Anti-Logging Activists Released With Warning From Kratie Court

Ouch Leng, center, leaves the Kratie Provincial Court in this photograph posted to Ma Chettra’s Facebook page on March 16, 2020.

Four anti-logging activists were let go on Monday after being questioned by a provincial court prosecutor and labeled as suspects by local authorities, following their detention by a timber company with a land concession next to Prey Lang Wildlife Sanctuary.

Ouch Leng, president of the Cambodia Human Rights Task Force, and three others had been patrolling the protected forest on Friday when they were detained by guards from timber company Think Biotech, which Leng has previously said should be investigated for alleged illegal logging.

Leng told VOD that he and the others were released by the Kratie Provincial Court on Monday, but they were asked to sign a letter stating that they would suspend their forest patrol and inform the Interior Ministry that they would operate in line with the law. Leng said he is still considering whether he will write a letter to the ministry.

The court’s decision to investigate and limit his group’s activities was biased in favor of the company, according to Leng.

“The company called the police, and the police called the prosecutor and asked the prosecutor to take action,” he said. “The prosecutor prepared the paperwork to satisfy the company and do whatever it takes to stop my group.”

Leng, a 2016 Goldman Environmental Prize recipient, said his organization was already registered with the Interior Ministry.

Ministry spokesmen Khieu Sopheak and Phat Sophanith did not respond to requests for comment on Tuesday.

Leng was detained on Friday morning by guards from the Taiwanese-Cambodian firm’s concession, along with two Prey Lang Community Network (PLCN) activists, Preah Vihear province coordinator Srey Thei and member Khem Sokhy, as well as forestry activist Man Mat. The four men were brought to provincial authorities later on Friday after company guards detained and beat them, according to a statement from human rights group Licadho.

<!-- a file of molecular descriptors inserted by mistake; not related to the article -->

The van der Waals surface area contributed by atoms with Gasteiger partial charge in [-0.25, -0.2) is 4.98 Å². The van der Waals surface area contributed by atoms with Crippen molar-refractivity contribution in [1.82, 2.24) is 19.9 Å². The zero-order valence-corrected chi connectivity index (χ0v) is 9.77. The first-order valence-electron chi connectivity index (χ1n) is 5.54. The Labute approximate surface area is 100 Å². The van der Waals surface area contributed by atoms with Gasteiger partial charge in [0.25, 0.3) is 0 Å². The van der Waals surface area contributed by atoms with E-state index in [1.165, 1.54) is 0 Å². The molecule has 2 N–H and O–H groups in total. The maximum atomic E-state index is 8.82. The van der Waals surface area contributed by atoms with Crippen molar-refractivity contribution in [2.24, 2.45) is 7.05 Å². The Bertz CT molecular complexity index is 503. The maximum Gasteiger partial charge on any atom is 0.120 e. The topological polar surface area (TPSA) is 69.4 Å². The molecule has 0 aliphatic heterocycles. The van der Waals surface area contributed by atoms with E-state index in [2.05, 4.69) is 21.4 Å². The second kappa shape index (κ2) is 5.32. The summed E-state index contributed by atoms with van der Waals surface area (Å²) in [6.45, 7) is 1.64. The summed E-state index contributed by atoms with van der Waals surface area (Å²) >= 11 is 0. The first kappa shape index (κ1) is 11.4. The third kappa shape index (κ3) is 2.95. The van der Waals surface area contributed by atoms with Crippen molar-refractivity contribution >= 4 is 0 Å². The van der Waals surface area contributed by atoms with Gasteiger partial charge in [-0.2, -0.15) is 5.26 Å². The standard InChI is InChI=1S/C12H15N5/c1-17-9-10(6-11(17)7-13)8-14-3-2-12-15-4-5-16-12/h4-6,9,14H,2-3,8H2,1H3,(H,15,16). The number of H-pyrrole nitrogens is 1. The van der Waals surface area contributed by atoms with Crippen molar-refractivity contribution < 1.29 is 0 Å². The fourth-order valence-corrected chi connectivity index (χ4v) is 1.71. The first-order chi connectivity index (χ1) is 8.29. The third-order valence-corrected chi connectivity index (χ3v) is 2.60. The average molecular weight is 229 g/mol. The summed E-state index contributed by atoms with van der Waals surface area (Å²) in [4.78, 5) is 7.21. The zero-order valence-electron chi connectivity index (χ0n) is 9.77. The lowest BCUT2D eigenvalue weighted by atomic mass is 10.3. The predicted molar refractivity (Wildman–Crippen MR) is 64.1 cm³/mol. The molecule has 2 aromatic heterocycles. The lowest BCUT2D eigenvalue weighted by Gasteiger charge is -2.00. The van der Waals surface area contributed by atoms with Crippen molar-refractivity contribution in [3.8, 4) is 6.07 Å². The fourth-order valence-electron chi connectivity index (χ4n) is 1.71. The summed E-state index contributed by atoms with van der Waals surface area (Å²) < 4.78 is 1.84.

Monks, youth activists and community members protest the detention of four environmentalists detained by police in Kratie province. Picture by Cambodian Youth Network.

While the four were held for questioning through the weekend, another 40 environmental advocates gathered outside the provincial court to demand their release.

Soeng Senkaruna, spokesman for rights group Adhoc, said the court’s decision to limit the activists’ patrol was inappropriate, adding that video recorded by the activists should have been used to open an investigation into the company.

Think Biotech previously faced accusations of clearing ancestral forests on its 34,000-hectare “reforestation project” spanning Kratie and Stung Treng. The company denied claims by activists reporting illegal logging within sanctuary boundaries last year, according to the Phnom Penh Post.

The activists’ video footage is marked with GPS coordinates, so the four had proof that they had not entered company land, but instead found evidence of deforestation near the company’s grounds, Senkaruna said.

“The prosecutor, as a law enforcement officer, should use this evidence and cooperate with Ouch Leng to open an investigation of the company,” he added.

Three court prosecutors could not be reached for comment on Monday.

A truck is seen transporting logs in the Prey Lang Forest in Kratie province in early 2019. (Ouch Leng)

Long Kunthea, an activist who attended the weekend protest, said that demonstrations would continue if the court continued to threaten and harass environmental activists who wish to protect the sanctuary.

The detentions follow an order from the Environment Ministry last month to shut down conservation and forest patrol group PLCN’s annual forest protection ceremony, preventing participants from entering the 430,000-hectare wildlife sanctuary on grounds that the organization was not properly registered with the government.

In an update of their monitoring activities from last month, PLCN reported an average of 89 illegal activities per month between June 2018 and last June, which include sightings of logging, tree stumps and timber transport vehicles within sanctuary borders.

Source: VODEnglish